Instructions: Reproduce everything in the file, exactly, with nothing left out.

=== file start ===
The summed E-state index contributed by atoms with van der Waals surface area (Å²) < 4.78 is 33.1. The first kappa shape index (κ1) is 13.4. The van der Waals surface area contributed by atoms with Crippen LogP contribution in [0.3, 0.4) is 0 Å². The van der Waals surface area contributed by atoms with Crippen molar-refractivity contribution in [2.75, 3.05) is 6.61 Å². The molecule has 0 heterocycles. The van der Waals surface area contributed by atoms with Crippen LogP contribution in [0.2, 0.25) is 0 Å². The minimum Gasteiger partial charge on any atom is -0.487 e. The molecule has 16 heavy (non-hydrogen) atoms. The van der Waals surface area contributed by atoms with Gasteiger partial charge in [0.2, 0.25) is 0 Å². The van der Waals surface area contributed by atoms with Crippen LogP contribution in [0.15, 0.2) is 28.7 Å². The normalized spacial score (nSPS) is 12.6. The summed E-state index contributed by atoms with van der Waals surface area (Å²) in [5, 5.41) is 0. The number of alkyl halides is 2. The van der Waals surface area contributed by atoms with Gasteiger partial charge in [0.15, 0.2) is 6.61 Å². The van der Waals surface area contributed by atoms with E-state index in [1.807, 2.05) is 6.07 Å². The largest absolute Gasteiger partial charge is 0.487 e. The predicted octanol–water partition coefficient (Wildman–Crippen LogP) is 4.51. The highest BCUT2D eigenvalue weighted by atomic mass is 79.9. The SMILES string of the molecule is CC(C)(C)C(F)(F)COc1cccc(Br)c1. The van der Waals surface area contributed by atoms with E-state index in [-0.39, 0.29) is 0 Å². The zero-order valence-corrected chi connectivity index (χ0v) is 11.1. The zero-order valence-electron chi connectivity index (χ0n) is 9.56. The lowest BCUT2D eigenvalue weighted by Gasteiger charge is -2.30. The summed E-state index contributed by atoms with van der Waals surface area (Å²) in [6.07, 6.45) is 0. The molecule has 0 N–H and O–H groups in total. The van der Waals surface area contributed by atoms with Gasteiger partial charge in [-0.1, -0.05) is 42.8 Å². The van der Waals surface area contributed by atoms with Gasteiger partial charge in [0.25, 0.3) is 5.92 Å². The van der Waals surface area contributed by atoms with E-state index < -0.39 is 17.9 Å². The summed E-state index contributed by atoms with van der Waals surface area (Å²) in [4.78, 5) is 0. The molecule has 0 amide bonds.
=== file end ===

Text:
The summed E-state index contributed by atoms with van der Waals surface area (Å²) < 4.78 is 33.1. The first kappa shape index (κ1) is 13.4. The van der Waals surface area contributed by atoms with Crippen LogP contribution in [0.3, 0.4) is 0 Å². The van der Waals surface area contributed by atoms with Crippen molar-refractivity contribution in [2.75, 3.05) is 6.61 Å². The molecule has 0 heterocycles. The van der Waals surface area contributed by atoms with Crippen LogP contribution in [0.2, 0.25) is 0 Å². The minimum Gasteiger partial charge on any atom is -0.487 e. The molecule has 16 heavy (non-hydrogen) atoms. The van der Waals surface area contributed by atoms with Gasteiger partial charge in [0.2, 0.25) is 0 Å². The van der Waals surface area contributed by atoms with Crippen LogP contribution in [0.15, 0.2) is 28.7 Å². The normalized spacial score (nSPS) is 12.6. The summed E-state index contributed by atoms with van der Waals surface area (Å²) in [5, 5.41) is 0. The number of alkyl halides is 2. The van der Waals surface area contributed by atoms with Gasteiger partial charge in [0.15, 0.2) is 6.61 Å². The van der Waals surface area contributed by atoms with E-state index in [1.807, 2.05) is 6.07 Å². The largest absolute Gasteiger partial charge is 0.487 e. The predicted octanol–water partition coefficient (Wildman–Crippen LogP) is 4.51. The highest BCUT2D eigenvalue weighted by atomic mass is 79.9. The SMILES string of the molecule is CC(C)(C)C(F)(F)COc1cccc(Br)c1. The van der Waals surface area contributed by atoms with E-state index in [-0.39, 0.29) is 0 Å². The zero-order valence-corrected chi connectivity index (χ0v) is 11.1. The zero-order valence-electron chi connectivity index (χ0n) is 9.56. The lowest BCUT2D eigenvalue weighted by Gasteiger charge is -2.30. The summed E-state index contributed by atoms with van der Waals surface area (Å²) in [6.07, 6.45) is 0. The molecule has 0 N–H and O–H groups in total. The van der Waals surface area contributed by atoms with Gasteiger partial charge in [-0.1, -0.05) is 42.8 Å². The van der Waals surface area contributed by atoms with Gasteiger partial charge in [0.25, 0.3) is 5.92 Å². The van der Waals surface area contributed by atoms with E-state index < -0.39 is 17.9 Å². The summed E-state index contributed by atoms with van der Waals surface area (Å²) in [4.78, 5) is 0. The molecule has 0 amide bonds.